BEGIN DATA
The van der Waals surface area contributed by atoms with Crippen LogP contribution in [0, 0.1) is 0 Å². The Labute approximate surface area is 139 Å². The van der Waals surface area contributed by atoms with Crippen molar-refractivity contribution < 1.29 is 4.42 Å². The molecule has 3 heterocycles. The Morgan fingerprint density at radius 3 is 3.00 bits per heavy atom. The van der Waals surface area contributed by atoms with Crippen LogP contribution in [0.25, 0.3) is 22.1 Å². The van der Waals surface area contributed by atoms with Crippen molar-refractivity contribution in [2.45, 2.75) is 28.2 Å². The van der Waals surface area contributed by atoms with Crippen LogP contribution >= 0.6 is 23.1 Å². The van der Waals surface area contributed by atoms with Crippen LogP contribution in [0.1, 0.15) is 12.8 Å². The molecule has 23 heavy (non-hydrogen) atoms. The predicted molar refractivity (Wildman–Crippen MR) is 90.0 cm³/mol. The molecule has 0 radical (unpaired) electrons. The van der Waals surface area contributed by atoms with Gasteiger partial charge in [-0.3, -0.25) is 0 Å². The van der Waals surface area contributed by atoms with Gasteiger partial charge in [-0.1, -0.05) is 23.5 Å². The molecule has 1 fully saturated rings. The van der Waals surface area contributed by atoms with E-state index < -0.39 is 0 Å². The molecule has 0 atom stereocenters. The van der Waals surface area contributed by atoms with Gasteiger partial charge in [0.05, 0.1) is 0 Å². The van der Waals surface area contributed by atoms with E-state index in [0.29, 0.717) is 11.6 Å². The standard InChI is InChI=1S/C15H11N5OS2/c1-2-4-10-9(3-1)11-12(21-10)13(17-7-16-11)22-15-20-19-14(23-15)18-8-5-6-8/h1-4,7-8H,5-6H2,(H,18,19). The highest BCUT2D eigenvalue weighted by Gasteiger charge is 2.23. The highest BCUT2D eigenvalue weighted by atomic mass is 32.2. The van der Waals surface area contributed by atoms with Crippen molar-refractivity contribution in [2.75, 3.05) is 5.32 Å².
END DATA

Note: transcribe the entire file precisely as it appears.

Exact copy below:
The van der Waals surface area contributed by atoms with Crippen LogP contribution in [0, 0.1) is 0 Å². The Labute approximate surface area is 139 Å². The van der Waals surface area contributed by atoms with Crippen molar-refractivity contribution < 1.29 is 4.42 Å². The molecule has 3 heterocycles. The Morgan fingerprint density at radius 3 is 3.00 bits per heavy atom. The van der Waals surface area contributed by atoms with Crippen LogP contribution in [0.25, 0.3) is 22.1 Å². The van der Waals surface area contributed by atoms with Crippen molar-refractivity contribution in [2.45, 2.75) is 28.2 Å². The van der Waals surface area contributed by atoms with Crippen LogP contribution >= 0.6 is 23.1 Å². The van der Waals surface area contributed by atoms with Crippen LogP contribution in [0.1, 0.15) is 12.8 Å². The molecule has 23 heavy (non-hydrogen) atoms. The predicted molar refractivity (Wildman–Crippen MR) is 90.0 cm³/mol. The molecule has 0 radical (unpaired) electrons. The van der Waals surface area contributed by atoms with Gasteiger partial charge in [-0.3, -0.25) is 0 Å². The van der Waals surface area contributed by atoms with Gasteiger partial charge in [-0.1, -0.05) is 23.5 Å². The molecule has 1 fully saturated rings. The van der Waals surface area contributed by atoms with E-state index < -0.39 is 0 Å². The molecule has 0 atom stereocenters. The van der Waals surface area contributed by atoms with Gasteiger partial charge in [0.05, 0.1) is 0 Å². The van der Waals surface area contributed by atoms with E-state index in [0.29, 0.717) is 11.6 Å². The standard InChI is InChI=1S/C15H11N5OS2/c1-2-4-10-9(3-1)11-12(21-10)13(17-7-16-11)22-15-20-19-14(23-15)18-8-5-6-8/h1-4,7-8H,5-6H2,(H,18,19). The highest BCUT2D eigenvalue weighted by Gasteiger charge is 2.23. The highest BCUT2D eigenvalue weighted by atomic mass is 32.2. The van der Waals surface area contributed by atoms with Crippen molar-refractivity contribution in [2.75, 3.05) is 5.32 Å².